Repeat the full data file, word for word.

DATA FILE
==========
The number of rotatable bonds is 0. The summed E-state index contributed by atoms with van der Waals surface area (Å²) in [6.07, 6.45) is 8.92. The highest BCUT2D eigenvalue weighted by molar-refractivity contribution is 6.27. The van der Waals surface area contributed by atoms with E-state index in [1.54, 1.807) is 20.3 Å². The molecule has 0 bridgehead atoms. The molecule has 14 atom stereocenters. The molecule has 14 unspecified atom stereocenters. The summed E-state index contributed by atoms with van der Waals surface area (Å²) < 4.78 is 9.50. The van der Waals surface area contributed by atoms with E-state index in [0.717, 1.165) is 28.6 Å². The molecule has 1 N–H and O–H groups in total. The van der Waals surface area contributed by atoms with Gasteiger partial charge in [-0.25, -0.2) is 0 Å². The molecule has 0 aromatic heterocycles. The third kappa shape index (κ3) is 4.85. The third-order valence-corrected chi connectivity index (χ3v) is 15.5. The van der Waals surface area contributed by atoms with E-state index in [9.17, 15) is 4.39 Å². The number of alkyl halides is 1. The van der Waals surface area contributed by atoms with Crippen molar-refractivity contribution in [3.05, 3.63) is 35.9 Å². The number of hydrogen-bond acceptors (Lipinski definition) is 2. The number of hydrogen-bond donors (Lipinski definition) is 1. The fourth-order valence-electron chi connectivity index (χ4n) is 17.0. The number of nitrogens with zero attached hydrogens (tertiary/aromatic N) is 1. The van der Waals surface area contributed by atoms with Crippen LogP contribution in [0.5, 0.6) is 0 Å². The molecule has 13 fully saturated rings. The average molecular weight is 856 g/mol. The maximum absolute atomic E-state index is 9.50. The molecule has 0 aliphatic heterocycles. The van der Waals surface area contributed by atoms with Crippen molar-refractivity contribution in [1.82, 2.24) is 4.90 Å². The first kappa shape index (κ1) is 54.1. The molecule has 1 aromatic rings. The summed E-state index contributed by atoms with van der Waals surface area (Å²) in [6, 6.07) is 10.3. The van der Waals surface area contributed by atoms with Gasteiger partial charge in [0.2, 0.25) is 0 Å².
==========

The number of rotatable bonds is 0. The summed E-state index contributed by atoms with van der Waals surface area (Å²) in [6.07, 6.45) is 8.92. The highest BCUT2D eigenvalue weighted by molar-refractivity contribution is 6.27. The van der Waals surface area contributed by atoms with E-state index in [1.54, 1.807) is 20.3 Å². The molecule has 0 bridgehead atoms. The molecule has 14 atom stereocenters. The molecule has 14 unspecified atom stereocenters. The summed E-state index contributed by atoms with van der Waals surface area (Å²) < 4.78 is 9.50. The van der Waals surface area contributed by atoms with E-state index in [0.717, 1.165) is 28.6 Å². The molecule has 1 N–H and O–H groups in total. The van der Waals surface area contributed by atoms with Gasteiger partial charge in [-0.25, -0.2) is 0 Å². The molecule has 0 aromatic heterocycles. The third kappa shape index (κ3) is 4.85. The third-order valence-corrected chi connectivity index (χ3v) is 15.5. The van der Waals surface area contributed by atoms with E-state index in [9.17, 15) is 4.39 Å². The number of alkyl halides is 1. The van der Waals surface area contributed by atoms with Crippen molar-refractivity contribution in [3.05, 3.63) is 35.9 Å². The number of hydrogen-bond acceptors (Lipinski definition) is 2. The number of hydrogen-bond donors (Lipinski definition) is 1. The fourth-order valence-electron chi connectivity index (χ4n) is 17.0. The number of nitrogens with zero attached hydrogens (tertiary/aromatic N) is 1. The van der Waals surface area contributed by atoms with Crippen LogP contribution in [0.5, 0.6) is 0 Å². The molecule has 13 fully saturated rings. The average molecular weight is 856 g/mol. The maximum absolute atomic E-state index is 9.50. The molecule has 0 aliphatic heterocycles. The van der Waals surface area contributed by atoms with Crippen molar-refractivity contribution in [1.82, 2.24) is 4.90 Å². The first kappa shape index (κ1) is 54.1. The molecule has 1 aromatic rings. The summed E-state index contributed by atoms with van der Waals surface area (Å²) in [6, 6.07) is 10.3. The van der Waals surface area contributed by atoms with Gasteiger partial charge in [0.2, 0.25) is 0 Å².